No one should be committing directly to main, so the next step would be to verify the code in a testing environment when a pull request (PR) is created to merge to main. We know the code is formatted and validated, but that doesn’t mean it will produce functional infrastructure. The PR pipeline will spin up a testing instance, validate functionality, and tear it down when complete. We could call this Continuous Delivery (CD), as the code should now be ready for deployment to production once it is merged to main.

Assuming the code passes muster in the PR, the last step in the workflow is to merge the branch to main and deploy the updated code to a production environment. This could actually be a multistage pipeline where it flows to staging or QA first, but I’m trying to keep things “simple”.

That’s the basic premise and I created three pipelines to execute it. Let’s examine the three pipelines a bit and walk through issues I ran into.

Continuous Integration

The first pipeline is CI, and it is checking Terraform formatting and validation using terraform fmt and terraform validate. The trigger should be any push on a non-main branch, which is done by simply excluding the main branch in the trigger block of the YAML file:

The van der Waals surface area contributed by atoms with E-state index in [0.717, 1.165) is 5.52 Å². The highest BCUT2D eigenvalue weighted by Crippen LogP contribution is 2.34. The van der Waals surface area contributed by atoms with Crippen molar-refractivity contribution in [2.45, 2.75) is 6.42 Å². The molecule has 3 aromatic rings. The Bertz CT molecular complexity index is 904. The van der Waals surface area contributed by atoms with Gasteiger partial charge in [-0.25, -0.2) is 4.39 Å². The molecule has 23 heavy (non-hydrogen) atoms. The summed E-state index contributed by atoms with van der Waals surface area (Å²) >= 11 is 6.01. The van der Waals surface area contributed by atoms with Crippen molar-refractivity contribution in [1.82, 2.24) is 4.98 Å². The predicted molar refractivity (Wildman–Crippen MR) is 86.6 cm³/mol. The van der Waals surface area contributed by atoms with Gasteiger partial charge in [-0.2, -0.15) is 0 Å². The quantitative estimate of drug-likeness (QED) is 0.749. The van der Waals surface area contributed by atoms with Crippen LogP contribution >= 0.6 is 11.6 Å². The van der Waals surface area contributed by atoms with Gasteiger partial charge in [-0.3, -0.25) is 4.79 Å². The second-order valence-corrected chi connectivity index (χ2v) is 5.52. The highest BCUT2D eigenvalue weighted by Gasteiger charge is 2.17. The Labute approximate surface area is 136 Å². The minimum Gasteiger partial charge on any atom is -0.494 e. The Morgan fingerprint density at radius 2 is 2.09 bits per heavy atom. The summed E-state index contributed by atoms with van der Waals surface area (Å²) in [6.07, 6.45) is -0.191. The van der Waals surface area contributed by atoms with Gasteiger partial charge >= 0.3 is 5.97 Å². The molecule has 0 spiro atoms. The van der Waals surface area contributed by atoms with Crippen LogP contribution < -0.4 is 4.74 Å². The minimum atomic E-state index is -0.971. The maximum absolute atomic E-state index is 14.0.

trigger:
  branches:
    exclude:
    - main

The formatting check is easy and doesn’t even require initializing Terraform. But validate does, which is where we run into the first roadblock.

You kind of need to use a remote backend for state data in a CI/CD pipeline. The hosted runner executing your pipeline is ephemeral and if you store your state data there, poof! It’s gone. That means you need to setup a remote backend and pass credentials to access it. Now you wouldn’t put the whole backend config in your Terraform code, right? You’re not an animal. So we go with a partial config using the azurerm backend, and pass the additional information including credentials with environment variables and the -backend-config switch. But where to store those values? Azure Key Vault of course! And wouldn’t you know it? There’s an option in the Pipelines GUI to create a variable group and link it directly to a Key Vault. How convenient! Unfortunately, that option doesn’t exist in the Azure CLI or Terraform provider for Azure DevOps. Yup, you read that correctly, there is an option in the GUI that is not available in the CLI, API, or Terraform provider. Grrrrr…